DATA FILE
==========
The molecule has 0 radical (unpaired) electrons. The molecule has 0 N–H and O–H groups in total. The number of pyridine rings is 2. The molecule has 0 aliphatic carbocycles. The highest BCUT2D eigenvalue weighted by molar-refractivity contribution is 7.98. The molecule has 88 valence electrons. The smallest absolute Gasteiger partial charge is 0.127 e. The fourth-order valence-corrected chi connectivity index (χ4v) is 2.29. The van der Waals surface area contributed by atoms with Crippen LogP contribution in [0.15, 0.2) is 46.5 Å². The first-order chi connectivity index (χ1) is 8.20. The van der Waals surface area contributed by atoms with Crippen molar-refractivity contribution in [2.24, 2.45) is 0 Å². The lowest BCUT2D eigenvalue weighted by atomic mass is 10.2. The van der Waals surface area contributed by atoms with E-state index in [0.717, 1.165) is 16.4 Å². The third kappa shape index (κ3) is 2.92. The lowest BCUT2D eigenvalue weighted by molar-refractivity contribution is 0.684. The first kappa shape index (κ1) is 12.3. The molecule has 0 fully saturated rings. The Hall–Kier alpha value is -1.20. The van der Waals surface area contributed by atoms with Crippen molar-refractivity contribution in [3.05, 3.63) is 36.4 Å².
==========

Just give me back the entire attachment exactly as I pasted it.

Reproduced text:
The molecule has 0 radical (unpaired) electrons. The molecule has 0 N–H and O–H groups in total. The number of pyridine rings is 2. The molecule has 0 aliphatic carbocycles. The highest BCUT2D eigenvalue weighted by molar-refractivity contribution is 7.98. The molecule has 88 valence electrons. The smallest absolute Gasteiger partial charge is 0.127 e. The fourth-order valence-corrected chi connectivity index (χ4v) is 2.29. The van der Waals surface area contributed by atoms with Crippen LogP contribution in [0.15, 0.2) is 46.5 Å². The first-order chi connectivity index (χ1) is 8.20. The van der Waals surface area contributed by atoms with Crippen molar-refractivity contribution in [2.24, 2.45) is 0 Å². The lowest BCUT2D eigenvalue weighted by atomic mass is 10.2. The van der Waals surface area contributed by atoms with E-state index in [0.717, 1.165) is 16.4 Å². The third kappa shape index (κ3) is 2.92. The lowest BCUT2D eigenvalue weighted by molar-refractivity contribution is 0.684. The first kappa shape index (κ1) is 12.3. The molecule has 0 fully saturated rings. The Hall–Kier alpha value is -1.20. The van der Waals surface area contributed by atoms with Crippen molar-refractivity contribution in [3.05, 3.63) is 36.4 Å².